Wednesday, March 19, 2008

Getting there

Getting where? Well, last night, I was getting to the grocery store. I had a few items to pick up at the furthest of the grocery stores in my 2-mile radius. Things we had to have were only available there. Oh Joy. I'm lazy, and usually choose to stay closer to home for things like groceries. The large item protruding from my pannier is a 12-pack of 7-up. I could have gotten that closer to home, but I really felt like lugging 144 fluid ounces of HFCS-laden goodness for two miles instead of less than one. I'm just goofy like that. I've also come to the realization that these panniers work great for lugging stuff to work and back, but I would probably be better off with smaller, squarish grocery panniers or Wald fold-out baskets. Too bad the Walds are not Quick Release but I guess my saddlebags would go over them when they're collapsed. Ah well. More crap for my wish list. Oddly enough, last night was my first trip using the panniers and the fenders at the same time.

This morning, getting there was getting to the bus. The temperatures were below 40°F and there was a decent headwind still coming out of the north. Those two combined kept me from riding the whole way to work. Had it been above 40 or had winds been calm or tailwind, I would have jumped on it. So, here is my bike in its current commuting setup. I'm actually diggin' it and with the panniers on, the fenders really do complete the look. Well, that and the coffee press that's sitting on the seat tube. Damn, I love French-pressed coffee. And coffee on the bike is just... zen. Or maybe I'm just a helpless caffiend. Yes, I made that word up.

The weather is also getting there.

But really, I am getting there. Slowly. In August, it seemed like 170 miles in a given seven-day period is where I started to get fatigued. That was "The Wall" so to speak. There were times that I blew past that figure, but it was painful. Clinically, I was over-reaching and probably under-fed in the area of proteins. I was likely doing more harm than good those times. Evaluating my current situation, I was feeling pretty worn down after a 65-mile rolling week 2 weeks ago (using Wednesday to Tuesday) and now I'm at about 75 miles and feeling a bit better. I guess I thought I'd be ready to rock and roll and just hop back into 150-mile weeks no problem but it's been harder than I'd imagined. Things just don't want to work without hurting. Back, core, and legs mostly. I'll get there.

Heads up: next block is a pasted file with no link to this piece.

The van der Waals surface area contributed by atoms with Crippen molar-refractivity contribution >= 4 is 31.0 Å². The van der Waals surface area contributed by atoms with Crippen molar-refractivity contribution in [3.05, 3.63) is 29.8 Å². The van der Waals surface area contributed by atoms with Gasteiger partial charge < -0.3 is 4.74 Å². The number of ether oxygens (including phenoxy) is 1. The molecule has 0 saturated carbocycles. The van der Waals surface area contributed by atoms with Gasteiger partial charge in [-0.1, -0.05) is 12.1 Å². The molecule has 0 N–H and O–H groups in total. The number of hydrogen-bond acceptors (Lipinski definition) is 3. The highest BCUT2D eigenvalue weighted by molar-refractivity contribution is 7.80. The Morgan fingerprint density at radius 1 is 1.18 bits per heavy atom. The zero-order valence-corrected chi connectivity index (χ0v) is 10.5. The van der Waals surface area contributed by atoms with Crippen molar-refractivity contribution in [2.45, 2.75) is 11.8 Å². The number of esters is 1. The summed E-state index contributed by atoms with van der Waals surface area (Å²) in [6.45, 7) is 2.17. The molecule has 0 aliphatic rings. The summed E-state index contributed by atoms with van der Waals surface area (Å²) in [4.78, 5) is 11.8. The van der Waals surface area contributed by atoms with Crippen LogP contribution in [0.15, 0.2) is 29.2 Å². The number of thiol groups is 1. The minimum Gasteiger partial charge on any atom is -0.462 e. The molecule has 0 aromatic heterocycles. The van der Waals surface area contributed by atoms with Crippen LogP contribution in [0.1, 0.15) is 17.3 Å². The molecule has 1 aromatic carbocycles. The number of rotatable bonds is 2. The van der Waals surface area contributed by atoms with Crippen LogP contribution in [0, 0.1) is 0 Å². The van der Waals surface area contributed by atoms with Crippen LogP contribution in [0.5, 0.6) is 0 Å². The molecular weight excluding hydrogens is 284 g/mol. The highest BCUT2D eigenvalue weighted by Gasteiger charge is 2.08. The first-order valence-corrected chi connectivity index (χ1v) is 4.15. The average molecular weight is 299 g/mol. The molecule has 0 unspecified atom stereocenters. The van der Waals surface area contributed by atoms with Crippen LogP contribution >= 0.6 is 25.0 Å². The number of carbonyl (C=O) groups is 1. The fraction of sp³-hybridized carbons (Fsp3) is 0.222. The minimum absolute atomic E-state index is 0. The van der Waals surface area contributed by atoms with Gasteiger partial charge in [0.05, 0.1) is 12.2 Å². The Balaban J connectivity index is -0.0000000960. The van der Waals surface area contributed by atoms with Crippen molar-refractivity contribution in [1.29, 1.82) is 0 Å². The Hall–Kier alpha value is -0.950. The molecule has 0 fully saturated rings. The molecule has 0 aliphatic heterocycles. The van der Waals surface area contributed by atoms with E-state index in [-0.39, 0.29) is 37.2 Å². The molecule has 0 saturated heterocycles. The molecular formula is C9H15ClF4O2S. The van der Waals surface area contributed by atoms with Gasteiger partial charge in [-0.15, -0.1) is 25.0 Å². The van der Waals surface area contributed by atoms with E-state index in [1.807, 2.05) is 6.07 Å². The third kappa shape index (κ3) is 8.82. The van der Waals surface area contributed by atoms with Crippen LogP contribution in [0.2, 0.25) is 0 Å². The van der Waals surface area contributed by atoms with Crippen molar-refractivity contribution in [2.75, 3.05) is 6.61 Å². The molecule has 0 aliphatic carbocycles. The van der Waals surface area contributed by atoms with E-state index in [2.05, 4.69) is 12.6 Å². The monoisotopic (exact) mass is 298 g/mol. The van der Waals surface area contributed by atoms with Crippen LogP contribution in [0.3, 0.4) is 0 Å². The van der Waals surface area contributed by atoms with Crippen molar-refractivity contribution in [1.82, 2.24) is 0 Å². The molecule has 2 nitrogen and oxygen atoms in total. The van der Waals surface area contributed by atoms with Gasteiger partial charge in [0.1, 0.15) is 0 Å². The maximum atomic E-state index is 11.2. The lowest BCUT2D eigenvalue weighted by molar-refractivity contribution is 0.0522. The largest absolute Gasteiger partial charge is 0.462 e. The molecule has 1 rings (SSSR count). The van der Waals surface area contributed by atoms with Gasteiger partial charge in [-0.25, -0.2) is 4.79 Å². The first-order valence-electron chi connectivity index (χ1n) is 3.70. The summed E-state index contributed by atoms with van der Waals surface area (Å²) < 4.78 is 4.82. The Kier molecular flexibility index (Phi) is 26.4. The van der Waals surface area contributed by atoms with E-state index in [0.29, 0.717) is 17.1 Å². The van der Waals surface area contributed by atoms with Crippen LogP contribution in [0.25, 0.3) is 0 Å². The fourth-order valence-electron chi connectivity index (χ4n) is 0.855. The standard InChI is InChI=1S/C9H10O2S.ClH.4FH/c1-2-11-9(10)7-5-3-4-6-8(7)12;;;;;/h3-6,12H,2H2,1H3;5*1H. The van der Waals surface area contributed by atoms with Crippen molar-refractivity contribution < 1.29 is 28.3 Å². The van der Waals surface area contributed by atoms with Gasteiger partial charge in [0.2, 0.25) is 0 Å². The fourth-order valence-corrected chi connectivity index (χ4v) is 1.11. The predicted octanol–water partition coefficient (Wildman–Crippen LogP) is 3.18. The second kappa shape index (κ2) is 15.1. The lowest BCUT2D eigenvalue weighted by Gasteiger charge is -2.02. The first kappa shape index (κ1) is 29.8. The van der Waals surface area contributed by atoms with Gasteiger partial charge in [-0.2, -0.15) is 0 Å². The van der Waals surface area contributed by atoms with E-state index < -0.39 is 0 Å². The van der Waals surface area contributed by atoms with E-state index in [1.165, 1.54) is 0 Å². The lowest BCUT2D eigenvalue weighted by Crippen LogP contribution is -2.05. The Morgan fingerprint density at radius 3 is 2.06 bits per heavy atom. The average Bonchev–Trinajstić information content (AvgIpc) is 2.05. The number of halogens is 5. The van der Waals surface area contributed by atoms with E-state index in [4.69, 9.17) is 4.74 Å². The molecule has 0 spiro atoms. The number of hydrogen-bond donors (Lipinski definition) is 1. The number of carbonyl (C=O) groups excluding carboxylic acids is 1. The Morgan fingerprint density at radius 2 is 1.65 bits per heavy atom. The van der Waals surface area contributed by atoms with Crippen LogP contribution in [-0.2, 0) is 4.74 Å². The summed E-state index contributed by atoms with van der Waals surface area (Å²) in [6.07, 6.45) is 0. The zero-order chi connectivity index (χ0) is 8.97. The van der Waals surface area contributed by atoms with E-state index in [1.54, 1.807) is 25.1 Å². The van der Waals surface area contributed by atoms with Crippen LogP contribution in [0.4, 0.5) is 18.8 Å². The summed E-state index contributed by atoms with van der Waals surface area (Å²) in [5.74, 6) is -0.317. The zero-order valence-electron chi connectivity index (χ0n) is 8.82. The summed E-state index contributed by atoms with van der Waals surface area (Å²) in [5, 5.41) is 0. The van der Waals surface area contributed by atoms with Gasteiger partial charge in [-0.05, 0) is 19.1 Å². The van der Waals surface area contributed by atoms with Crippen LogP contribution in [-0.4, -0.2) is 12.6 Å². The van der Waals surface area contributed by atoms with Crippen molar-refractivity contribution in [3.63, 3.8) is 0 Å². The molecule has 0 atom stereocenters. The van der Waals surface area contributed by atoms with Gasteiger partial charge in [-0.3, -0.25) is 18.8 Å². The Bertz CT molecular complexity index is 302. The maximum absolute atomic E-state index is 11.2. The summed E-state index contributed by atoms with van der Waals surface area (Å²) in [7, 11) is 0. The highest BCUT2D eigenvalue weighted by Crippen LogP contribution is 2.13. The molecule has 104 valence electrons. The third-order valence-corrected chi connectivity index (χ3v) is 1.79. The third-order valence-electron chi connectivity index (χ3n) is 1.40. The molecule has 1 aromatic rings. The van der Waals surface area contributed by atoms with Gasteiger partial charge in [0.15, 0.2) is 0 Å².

Last but not least, The Twelve is getting there, too. Really, not much has changed since I bought The Twelve on May 1st. I bought the NiteRider, the pedals, bottle cages and rack the same day I bought the bike. Here's a current run-down of my setup for those who are interested:

I Started with a bone-stock 2006 Trek 1200 54cm
Pedals upgraded to Shimano SPD M525
2x Specialized cheapo bottle cages
Blackburn XR-1 Cross Rack
Banjo Bros. Saddlebag Panniers
NiteRider Evolution Headlight (Upgraded to a 15W bulb)
DiNotte 200L-AA-S
Trek Discotech rear light
Mars 3.0 Rear light (helmet mounted)
Headland CMT Wedge
Shimano WH-R500 rear wheel (OEM got trashed)
Bontrager Race-Lite Hardcase rear tire (I've never flatted since)
SwissStop Green brake pads (OEM brakes sucked!)
SKS Commuter Fenders

Really, it's pretty much perfect for what I do. I've replaced the chain once, the brake cables once, and replaced the crappily-executed original bar tape. That's it. In several thousand miles, that's all this bike has needed save for a few adjustments here and there. How much has this all cost me so far? I'm afraid to total it up, but I know it's probably close to $1400. The original purchase with the accessories I got ran me almost exactly $1000.